We love Halloween!
Dressing up, going door to door, seeing all the different costumes people come up with and walking up to the spooky decorated houses is so much fun!
However, we also have rules to keep us safe and seizure smart while we’re Trick or Treating!
Here are a few things to remember to keep your kids safe and seizure safe:
Make sure you don’t skip your seizure medication.
Have a cell phone and emergency meds on hand if you are walking long distances.
Trick or treat with a friend of family member familiar with your seizures.
If you are photosensitive avoid houses with strobe lights.
It’s a good rule of thumb to check all your candy before eating it, but definitely don’t eat it if you’re on a restrictive (Ketogenic or modified Atkins) diet.
A great suggestion I got from my sister-in-law Denise over at RunDMT for kids who are unable to eat their candy due to dietary restrictions:
Check out the Halloween Candy Buy Back Program ! Some dentists will buy back your kids candy and then ship it overseas to the troops! So not only will your kid be making money… they’ll be helping out our military overseas! It’s a win win!
Wear reflectors or glow necklaces so cars can see you.
Always walk on the sidewalks when possible.
Always look both ways before crossing the street.
NEVER enter a home for candy!
It’s important to be safe and seizure smart, but it’s also important to make sure you have FUN!
Here are a few fun facts about Halloween I found over at the Epilepsy Therapy Project :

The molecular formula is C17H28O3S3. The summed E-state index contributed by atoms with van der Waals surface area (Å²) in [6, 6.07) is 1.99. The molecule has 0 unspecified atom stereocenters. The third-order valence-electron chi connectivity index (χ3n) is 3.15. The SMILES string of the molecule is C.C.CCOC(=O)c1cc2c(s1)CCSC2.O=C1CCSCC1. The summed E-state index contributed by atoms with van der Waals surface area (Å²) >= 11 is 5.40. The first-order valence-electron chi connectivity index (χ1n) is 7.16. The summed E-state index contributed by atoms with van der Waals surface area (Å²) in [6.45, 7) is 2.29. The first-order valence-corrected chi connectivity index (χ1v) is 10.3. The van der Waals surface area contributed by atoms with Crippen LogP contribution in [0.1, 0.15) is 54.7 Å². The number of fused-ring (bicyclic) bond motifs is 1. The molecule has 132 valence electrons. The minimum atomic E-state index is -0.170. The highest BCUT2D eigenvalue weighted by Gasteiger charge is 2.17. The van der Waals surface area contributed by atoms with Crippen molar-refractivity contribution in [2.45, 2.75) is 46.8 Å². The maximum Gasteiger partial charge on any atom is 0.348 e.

The celebration of Halloween started in the United States as an autumn harvest festival. In pioneer days, some Americans celebrated Halloween with com-popping parties, taffy pulls and hayrides.
In the late nineteenth century, with the large influx of Irish immigrants into the U.S., Halloween became associated with ghosts, goblins and witches.
Jack-o-lanterns are an Irish tradition. In Ireland, oversized rutabagas, turnips and potatoes were hollowed-out, carved into faces and illuminated with candles to be used as lanterns during Halloween celebrations.
The pumpkin originated in Mexico about 9,000 years ago. It is one of America’s oldest known vegetables. Pumpkins generally weigh from 15 to 30 pounds, although some weigh as much as 200 pounds. The majority of pumpkins are orange, but they also can be white or yellow. They are rich in vitamin A, beta-carotene and potassium, and their seeds provide protein and iron.